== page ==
Anderson: No there's not, no there's not. I don't know. And I used to drive my Navy friends up the wall because I love Marines and made deployments with them. And I tell my sailors, I said, "You know the purpose of a ship is to get you from point A to point B. And then you get your feet on the ground and get off of that sucker." Sailors didn't like that too much. I tell people I'm more Marine green than I am Navy blue.

Zarbock: Where did you do your training as a Navy Chaplain?

Anderson: Okay, the school then was in Newport, Rhode Island. The basic school was there. And as I said, I went there in January of '67. And oh Lord, yeah, we'd like to froze to death. You know its eight weeks. I remember one day we were-- the chaplains were scheduled to go over to Quonset Point by helicopter and they were going to what they call Holy Halos with a chain, a cable and you have a noose and you put on and they take you up and put you down. And it was cold. And when we started out I think the temperature was probably around zero. And it's funny, when we went in and the pilot started calling off all the names of the chaplains, he started calling the names. And he said, one guys name was Claps and he went on down and then another was Cuck, and another was some other-- and he looked around and he said, "Are you sure you guys were a bunch of chaplains?" We went over there and went through that thing, like to froze to death. And the pilots were having the biggest fun. They would lower that cable down and static electricity would build up in it. And it had a ground wire on it, you know, where it would touch the ground. But a lot of times you would touch that thing and it would just knock the pee out of you, you know. And the pilots, they would have the biggest fun seeing those chaplains grab that thing and get shocked. But that was the basic course in '67, January to March of '67.

Zarbock: What was day by day living like for you? You had what, three daughters at that time?

Anderson: Well, I had a son too later, yes, so I had four children whenever I came into the Navy.

Zarbock: But were you comfortable enough? What was the roof over your head like?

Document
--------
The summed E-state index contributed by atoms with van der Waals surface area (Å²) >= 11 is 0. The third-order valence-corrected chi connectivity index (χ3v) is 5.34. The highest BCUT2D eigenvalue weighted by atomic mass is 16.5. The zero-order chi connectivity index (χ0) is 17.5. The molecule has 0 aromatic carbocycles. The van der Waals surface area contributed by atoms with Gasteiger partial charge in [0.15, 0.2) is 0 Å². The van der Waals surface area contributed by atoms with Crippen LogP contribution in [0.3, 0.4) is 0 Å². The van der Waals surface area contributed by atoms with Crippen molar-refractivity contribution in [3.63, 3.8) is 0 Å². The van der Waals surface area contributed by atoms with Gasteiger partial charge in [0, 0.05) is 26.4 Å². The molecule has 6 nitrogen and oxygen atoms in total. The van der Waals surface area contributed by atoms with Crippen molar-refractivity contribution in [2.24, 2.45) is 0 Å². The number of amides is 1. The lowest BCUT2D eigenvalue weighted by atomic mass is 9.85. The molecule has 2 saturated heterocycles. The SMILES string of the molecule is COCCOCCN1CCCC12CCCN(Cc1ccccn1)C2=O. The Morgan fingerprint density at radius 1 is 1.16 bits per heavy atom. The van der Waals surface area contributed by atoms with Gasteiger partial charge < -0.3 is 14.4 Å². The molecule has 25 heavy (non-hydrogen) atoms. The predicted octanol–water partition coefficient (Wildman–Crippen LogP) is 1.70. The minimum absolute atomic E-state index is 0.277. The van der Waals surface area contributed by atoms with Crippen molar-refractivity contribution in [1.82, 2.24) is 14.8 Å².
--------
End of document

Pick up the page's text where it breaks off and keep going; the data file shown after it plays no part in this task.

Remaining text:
Anderson: Well, when I was in Chaplain School I left my wife in Texas. And I went to Newport and when I finished that my first orders to Camp Lejeune. And I went there and we rented a house out in the civilian community. But we were only there about four months. And then I had orders to Vietnam. And they were message orders which means, there was a short notice. I think I got my orders on early July and around the 10th or 12th of July I was, I had, I was on my way. And usually they would send chaplains through what they call Field Medical Service School, prior to going overseas to Vietnam, which was eight weeks of some training to acquaint them with, you know, what the battlefield conditions could be like. I didn't even go through that. I moved my family back to Texas. I figured it would be better for them to be there because I was new in the military. I didn't want to leave them there in Jacksonville. So I got on a plane in Travis Air force Base. And when I was at Travis, I showed the guy my orders and they were to Da Nang. And he said "We don't have any flights going to Da Nang today. There's some tomorrow and he said but we've got some going to Saigon." I said, "Saigon that's Vietnam." So I got on that one not realizing that from Saigon to Da Nang was a long way. So I spent two or three days in Saigon before going up to Da Nang and joining up with the Third Shore Party.

Zarbock: Was this a military aircraft or commercial?

Anderson: Yes it was military. Yes.

Zarbock: Well you didn't have many luxuries on that did you?